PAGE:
Outsourcing Jobs is not Always the Best Option
August 27, 2003
As manufacturing workers worry about their jobs moving to China, service workers now see India as a threat. With its large pool of educated, English-speaking workers available for wages 80 percent lower than here, many large companies, especially banks, have set up Indian operations or contracted with Indian companies to provide information technology services, says Bruce Bartlett.
A new report from Deloitte Research projects that outsourcing of IT jobs to India will accelerate in coming years:
- It estimates that $356 billion worth of global financial services will relocate to India in the next 5 years, producing a cost saving of $138 billion for the top 100 financial service firms.
- It further estimates that 2 million jobs will move to India -- 850,000 from the United States, 730,000 from Europe and 400,000 from elsewhere in Asia.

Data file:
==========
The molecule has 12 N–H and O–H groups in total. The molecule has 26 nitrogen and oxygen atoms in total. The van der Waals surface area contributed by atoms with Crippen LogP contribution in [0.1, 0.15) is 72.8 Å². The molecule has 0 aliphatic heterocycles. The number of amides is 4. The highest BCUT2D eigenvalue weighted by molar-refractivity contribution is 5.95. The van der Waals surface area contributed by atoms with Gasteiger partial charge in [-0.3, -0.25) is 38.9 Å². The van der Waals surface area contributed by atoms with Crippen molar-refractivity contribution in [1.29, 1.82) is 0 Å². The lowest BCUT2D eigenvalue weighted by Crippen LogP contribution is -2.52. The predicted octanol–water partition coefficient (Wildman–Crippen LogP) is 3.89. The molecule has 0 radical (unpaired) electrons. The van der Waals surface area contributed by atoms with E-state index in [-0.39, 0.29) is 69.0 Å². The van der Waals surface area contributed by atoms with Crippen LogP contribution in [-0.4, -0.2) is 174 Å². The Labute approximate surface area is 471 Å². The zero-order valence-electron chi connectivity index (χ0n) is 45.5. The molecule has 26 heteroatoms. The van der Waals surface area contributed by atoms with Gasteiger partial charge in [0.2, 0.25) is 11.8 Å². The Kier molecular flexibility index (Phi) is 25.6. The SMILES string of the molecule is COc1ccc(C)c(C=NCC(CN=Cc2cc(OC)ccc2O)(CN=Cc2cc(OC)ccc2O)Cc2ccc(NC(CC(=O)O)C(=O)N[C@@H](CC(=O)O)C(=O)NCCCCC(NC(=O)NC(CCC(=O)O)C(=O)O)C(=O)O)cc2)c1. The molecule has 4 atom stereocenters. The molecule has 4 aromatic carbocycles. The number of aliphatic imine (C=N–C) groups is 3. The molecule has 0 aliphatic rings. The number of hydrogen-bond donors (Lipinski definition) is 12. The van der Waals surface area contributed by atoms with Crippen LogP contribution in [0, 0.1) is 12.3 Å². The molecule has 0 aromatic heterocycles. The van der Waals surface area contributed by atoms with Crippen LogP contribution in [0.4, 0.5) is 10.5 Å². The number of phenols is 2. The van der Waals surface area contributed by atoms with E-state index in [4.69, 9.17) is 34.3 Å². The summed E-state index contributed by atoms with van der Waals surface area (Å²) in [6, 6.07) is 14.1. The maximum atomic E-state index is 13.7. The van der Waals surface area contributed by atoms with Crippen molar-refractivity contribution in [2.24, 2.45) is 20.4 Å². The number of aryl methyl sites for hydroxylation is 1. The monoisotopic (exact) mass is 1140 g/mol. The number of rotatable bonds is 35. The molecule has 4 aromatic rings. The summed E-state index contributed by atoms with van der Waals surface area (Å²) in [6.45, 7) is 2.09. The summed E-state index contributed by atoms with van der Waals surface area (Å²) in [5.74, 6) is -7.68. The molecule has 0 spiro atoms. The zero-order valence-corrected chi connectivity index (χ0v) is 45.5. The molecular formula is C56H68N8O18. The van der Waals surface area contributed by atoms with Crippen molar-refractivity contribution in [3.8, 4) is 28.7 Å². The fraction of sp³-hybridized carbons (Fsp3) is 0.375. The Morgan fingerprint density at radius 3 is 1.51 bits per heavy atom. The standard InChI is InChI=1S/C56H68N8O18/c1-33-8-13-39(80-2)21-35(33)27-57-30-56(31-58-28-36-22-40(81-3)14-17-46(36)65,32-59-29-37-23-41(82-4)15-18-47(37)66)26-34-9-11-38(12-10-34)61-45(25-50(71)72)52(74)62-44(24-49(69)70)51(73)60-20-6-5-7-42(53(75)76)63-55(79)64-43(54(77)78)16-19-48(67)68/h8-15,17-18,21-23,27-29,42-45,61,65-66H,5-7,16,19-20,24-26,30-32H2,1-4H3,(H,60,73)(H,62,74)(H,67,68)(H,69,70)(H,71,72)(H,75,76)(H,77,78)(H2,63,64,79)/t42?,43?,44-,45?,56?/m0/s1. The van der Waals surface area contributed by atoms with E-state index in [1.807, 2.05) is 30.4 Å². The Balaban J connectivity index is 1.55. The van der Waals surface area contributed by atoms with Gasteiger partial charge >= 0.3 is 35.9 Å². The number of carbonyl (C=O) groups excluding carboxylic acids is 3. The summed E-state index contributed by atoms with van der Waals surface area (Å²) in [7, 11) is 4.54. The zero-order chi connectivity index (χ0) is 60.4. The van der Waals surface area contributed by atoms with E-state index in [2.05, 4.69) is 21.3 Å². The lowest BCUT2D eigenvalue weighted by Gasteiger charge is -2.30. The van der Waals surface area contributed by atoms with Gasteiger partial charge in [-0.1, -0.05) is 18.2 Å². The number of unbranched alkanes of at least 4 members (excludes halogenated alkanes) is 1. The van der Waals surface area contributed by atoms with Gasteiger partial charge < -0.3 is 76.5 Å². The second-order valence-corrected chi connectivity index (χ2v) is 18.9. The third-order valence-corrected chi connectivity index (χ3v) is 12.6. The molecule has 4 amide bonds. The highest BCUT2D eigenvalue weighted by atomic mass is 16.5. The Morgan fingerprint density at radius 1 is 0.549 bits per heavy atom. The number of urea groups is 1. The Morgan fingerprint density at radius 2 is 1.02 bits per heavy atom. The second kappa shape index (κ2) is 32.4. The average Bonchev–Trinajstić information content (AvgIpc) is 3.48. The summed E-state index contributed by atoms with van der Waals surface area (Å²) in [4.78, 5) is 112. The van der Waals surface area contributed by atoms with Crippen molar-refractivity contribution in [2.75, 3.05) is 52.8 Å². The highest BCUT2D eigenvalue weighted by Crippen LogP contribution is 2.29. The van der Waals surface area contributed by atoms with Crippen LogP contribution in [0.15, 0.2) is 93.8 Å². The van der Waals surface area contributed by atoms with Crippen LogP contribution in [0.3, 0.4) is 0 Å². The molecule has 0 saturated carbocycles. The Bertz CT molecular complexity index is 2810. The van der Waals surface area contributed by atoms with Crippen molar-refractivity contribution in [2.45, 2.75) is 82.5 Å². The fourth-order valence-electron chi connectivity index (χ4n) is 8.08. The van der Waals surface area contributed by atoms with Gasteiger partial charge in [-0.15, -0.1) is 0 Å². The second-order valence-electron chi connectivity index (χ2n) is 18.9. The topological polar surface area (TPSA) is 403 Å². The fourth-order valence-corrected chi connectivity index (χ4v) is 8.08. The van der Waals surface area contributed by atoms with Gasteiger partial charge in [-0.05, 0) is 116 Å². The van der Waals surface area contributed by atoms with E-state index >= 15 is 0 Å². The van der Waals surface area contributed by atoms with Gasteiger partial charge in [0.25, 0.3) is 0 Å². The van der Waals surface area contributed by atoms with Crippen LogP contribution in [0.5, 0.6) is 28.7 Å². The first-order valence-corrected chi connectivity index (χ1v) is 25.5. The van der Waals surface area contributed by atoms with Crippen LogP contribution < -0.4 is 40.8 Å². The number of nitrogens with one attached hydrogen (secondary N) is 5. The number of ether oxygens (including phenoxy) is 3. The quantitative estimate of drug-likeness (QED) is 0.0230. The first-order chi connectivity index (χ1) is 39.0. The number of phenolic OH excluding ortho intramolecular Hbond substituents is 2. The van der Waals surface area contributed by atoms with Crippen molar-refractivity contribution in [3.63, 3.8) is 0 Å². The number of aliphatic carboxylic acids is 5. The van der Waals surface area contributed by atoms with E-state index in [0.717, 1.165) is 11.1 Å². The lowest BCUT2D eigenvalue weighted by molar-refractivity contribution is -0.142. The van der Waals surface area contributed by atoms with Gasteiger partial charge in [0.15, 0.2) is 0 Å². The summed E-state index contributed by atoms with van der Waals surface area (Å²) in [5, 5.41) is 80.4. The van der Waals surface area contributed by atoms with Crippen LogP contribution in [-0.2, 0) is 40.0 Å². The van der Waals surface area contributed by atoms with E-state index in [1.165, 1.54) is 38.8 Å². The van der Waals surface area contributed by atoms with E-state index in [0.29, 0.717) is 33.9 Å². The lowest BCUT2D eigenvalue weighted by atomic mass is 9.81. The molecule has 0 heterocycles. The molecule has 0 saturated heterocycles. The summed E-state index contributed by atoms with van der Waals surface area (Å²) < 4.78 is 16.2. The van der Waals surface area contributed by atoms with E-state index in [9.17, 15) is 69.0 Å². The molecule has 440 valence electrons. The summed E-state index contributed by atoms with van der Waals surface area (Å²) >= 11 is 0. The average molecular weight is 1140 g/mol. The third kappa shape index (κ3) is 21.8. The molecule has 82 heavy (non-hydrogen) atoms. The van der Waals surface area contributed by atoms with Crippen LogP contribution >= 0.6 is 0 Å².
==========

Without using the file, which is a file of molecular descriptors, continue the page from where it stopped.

- It notes that while direct wage costs may be 80 percent lower in India, total labor cost savings are much more modest-10 percent to 15 percent for most companies.
- Higher costs for travel, communications, equipment and managerial oversight are some of these.
- But the largest costs are for lower productivity, cultural differences and incompatible systems.
The Deloitte Consulting report goes on to detail several case studies where companies went into India thinking that they would achieve significant savings only to find that it was not worth the effort. Other companies undoubtedly will make the same discovery, says Bartlett.
Source: Bruce Bartlett, "Outsourcing Jobs Is Not Always Best Option," is a senior fellow with the National Center for Policy Analysis, August 27, 2003.
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